THE British Chambers of Commerce’s Quarterly Economic Survey is the UK’s largest independent survey of business sentiment and a leading indicator of UK GDP growth.

The most recent results show that while businesses continue to recover from the deepest recession on record, persistent weakness in several indicators highlight concerns over the strength of the recovery, with one in five firms reporting a decrease in cash flow, with a further two fifths seeing no improvement.

Suren Thiru, head of economics at the British Chambers of Commerce, said: “Our latest data indicate only a modest uptick in underlying economic conditions in the third quarter as the boost from the end of restrictions was increasingly stymied by mounting headwinds.

“The key services sector recorded the strongest improvements in the quarter as consumer-focused firms, including hotels and hospitality, received the biggest boost from the easing of social distancing.

“Manufacturing firms saw more limited gains as increasingly acute supply chain disruption limited their ability to fulfil orders and meet customer demand.

“The underwhelming uptick in investment intentions means that it may be weak point of the recovery because it would weaken our ability to boost productivity and lift the UK’s long-term growth trajectory.”

The survey of 5,737 finds that despite business activity improving as more firms report increased domestic sales, indicators for structural business health such as investment and cash flow are lagging. Inflation expectations also hit record highs as 62 per cent of manufacturers expect their prices to rise in the next three months while only 2% expect a decrease, giving a percentage balance of +60 per cent.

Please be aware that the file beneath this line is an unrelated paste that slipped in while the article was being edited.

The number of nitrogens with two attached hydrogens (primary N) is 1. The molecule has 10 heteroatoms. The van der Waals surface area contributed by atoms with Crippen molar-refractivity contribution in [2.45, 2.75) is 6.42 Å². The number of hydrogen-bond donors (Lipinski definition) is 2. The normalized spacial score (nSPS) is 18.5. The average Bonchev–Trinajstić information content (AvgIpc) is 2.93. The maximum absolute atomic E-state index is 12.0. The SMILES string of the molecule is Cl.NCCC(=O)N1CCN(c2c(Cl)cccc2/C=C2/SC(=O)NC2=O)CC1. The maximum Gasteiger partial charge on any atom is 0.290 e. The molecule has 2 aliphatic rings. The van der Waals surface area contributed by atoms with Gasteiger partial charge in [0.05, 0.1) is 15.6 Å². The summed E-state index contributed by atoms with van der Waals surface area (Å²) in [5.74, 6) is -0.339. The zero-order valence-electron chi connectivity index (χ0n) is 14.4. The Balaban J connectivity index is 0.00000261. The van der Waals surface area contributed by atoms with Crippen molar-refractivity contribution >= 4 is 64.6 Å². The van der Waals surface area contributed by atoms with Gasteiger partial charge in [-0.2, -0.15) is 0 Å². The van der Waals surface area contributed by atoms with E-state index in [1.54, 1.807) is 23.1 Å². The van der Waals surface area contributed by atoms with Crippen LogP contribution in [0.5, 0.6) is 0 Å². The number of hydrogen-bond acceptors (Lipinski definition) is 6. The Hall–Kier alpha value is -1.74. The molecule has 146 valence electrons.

Around 9 in 10 (88 per cent) of manufacturers cite raw materials costs as the driver of price increases. In contrast, just one in five (22 per cent) of manufacturers cite pay settlements as a driver of price increases, still below its pre-pandemic level In Q3 2021, the balance of manufacturing firms expecting prices to increase over the next three months rose to its highest level on record. Furthermore, when asked which factor was more of a concern to their business than three months ago, ‘inflation’ is now cited as the top answer. Fifty-two per cent of firms overall and 62 per cent of manufacturers cited this as a concern above other factors listed including ‘interest rates’, ‘exchange rates’, ‘business rates’, ‘competition’, and ‘taxation’. This is the highest since records began for this indicator in 2009.

The Quarterly Economic Survey is the flagship economic survey from the British Chambers of Commerce. It is a prominent tool used to measure the state of business sentiment and is monitored by a range of national and international organisations, including the Bank of England, HM Treasury, and the European Commission.

The BCC Q3 2021 QES is made up of responses from 5,737 businesses across the UK. Firms were questioned between 23 August and 13 September 2021. In the manufacturing sector, 1,448 firms responded, employing approximately 372,000 people. Sixty-nine per cent (1,000) of manufacturing respondents said they exported. In the services sector, 4,289 businesses responded, employing approximately 1.6m people. Of the services sector participants, 37 per cent (1,600) said they exported.